Two broad allegations have been made by the BBC. Both are based on flawed assumptions that IAAF President Sebastian Coe strongly refutes. The allegations and responses are below.

Allegation 1: That Seb Coe was aware of the detailed allegations of corruption within the IAAF made by the Shobukhovas that sparked the ethics commission investigation four months before the corruption allegations became public.

“The Ethics Commission (as it then was) was deliberately established as a quasi-judicial body to investigate all allegations of corruption and breaches of the IAAF Rules. It is independent of the IAAF.

Seb Coe was forwarded a number of emails and information regarding allegations of corruption and concerning the behaviour of certain individuals. All of this material was sent by him to the Ethics Commission whose remit is to investigate such matters and then to pass judgement. Seb Coe was subsequently contacted by the Ethics Commission to say they were already aware of the allegations and the matters were all being actively investigated and he therefore, left them to do so.

Seb has never denied hearing rumours about corruption. In fact he has said on many occasions that when alerted to rumours he asked people to pass them on to the Ethics Commission to be investigated.

He did receive an email from Dave Bedford that said ‘The attachments relate to an issue that is being investigated by the IAAF EC (Michael Beloff)’. This was enough for Seb Coe to forward the email to the Ethics Commission. He did not feel it was necessary to read the attachments.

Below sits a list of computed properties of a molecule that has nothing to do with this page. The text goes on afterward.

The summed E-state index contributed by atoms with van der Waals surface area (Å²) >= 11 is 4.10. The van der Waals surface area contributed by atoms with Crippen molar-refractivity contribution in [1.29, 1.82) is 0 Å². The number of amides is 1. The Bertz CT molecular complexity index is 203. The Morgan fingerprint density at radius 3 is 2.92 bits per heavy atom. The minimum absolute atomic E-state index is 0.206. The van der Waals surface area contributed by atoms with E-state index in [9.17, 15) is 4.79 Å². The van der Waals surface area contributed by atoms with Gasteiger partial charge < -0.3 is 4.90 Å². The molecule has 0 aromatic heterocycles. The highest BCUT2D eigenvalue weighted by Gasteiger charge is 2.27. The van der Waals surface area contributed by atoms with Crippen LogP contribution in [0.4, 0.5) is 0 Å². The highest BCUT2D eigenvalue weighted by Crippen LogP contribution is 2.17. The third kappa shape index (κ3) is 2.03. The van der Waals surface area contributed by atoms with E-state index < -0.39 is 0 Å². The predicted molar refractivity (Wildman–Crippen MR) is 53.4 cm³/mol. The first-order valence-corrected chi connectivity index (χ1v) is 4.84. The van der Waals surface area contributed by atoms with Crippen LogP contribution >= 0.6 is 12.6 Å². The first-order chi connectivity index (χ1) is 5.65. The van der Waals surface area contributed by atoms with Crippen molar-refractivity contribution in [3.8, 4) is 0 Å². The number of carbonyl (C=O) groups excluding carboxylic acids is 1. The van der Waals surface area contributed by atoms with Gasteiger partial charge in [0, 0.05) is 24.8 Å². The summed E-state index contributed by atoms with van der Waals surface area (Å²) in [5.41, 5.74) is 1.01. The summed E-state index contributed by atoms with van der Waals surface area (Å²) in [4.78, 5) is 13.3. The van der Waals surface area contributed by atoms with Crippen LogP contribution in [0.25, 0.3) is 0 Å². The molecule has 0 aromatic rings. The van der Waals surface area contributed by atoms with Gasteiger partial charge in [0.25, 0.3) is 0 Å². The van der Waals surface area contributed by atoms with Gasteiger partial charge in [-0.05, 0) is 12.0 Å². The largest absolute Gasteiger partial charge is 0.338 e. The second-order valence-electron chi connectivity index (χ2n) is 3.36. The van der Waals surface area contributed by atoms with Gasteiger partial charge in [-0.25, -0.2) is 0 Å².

You may think this shows a lack of curiosity. He, and we, would argue that it shows a full duty of care. Ensuring the right people in the right place were aware of allegations and were investigating them.”

The second allegation is that there is ‘electronic evidence’ that Seb Coe enlisted the services of Papa Massata Diack for campaign advice ahead of the IAAF presidential election in August 2015.

“The suggestion that Seb Coe was actively seeking Papa Massata Diack’s advice about his campaign is wrong. As with any campaign, lots of people offer advice – wanted or not, some helpful, some not. You try to be civil but wary. This was the case with Mr Diack. He sent messages of support while at the same time supporting other candidates and accusing Seb Coe of leading a British media campaign against both him and his father.”

Despite requests to the BBC for sight of the ‘electronic evidence’ so suitable responses can be given, they have not been seen.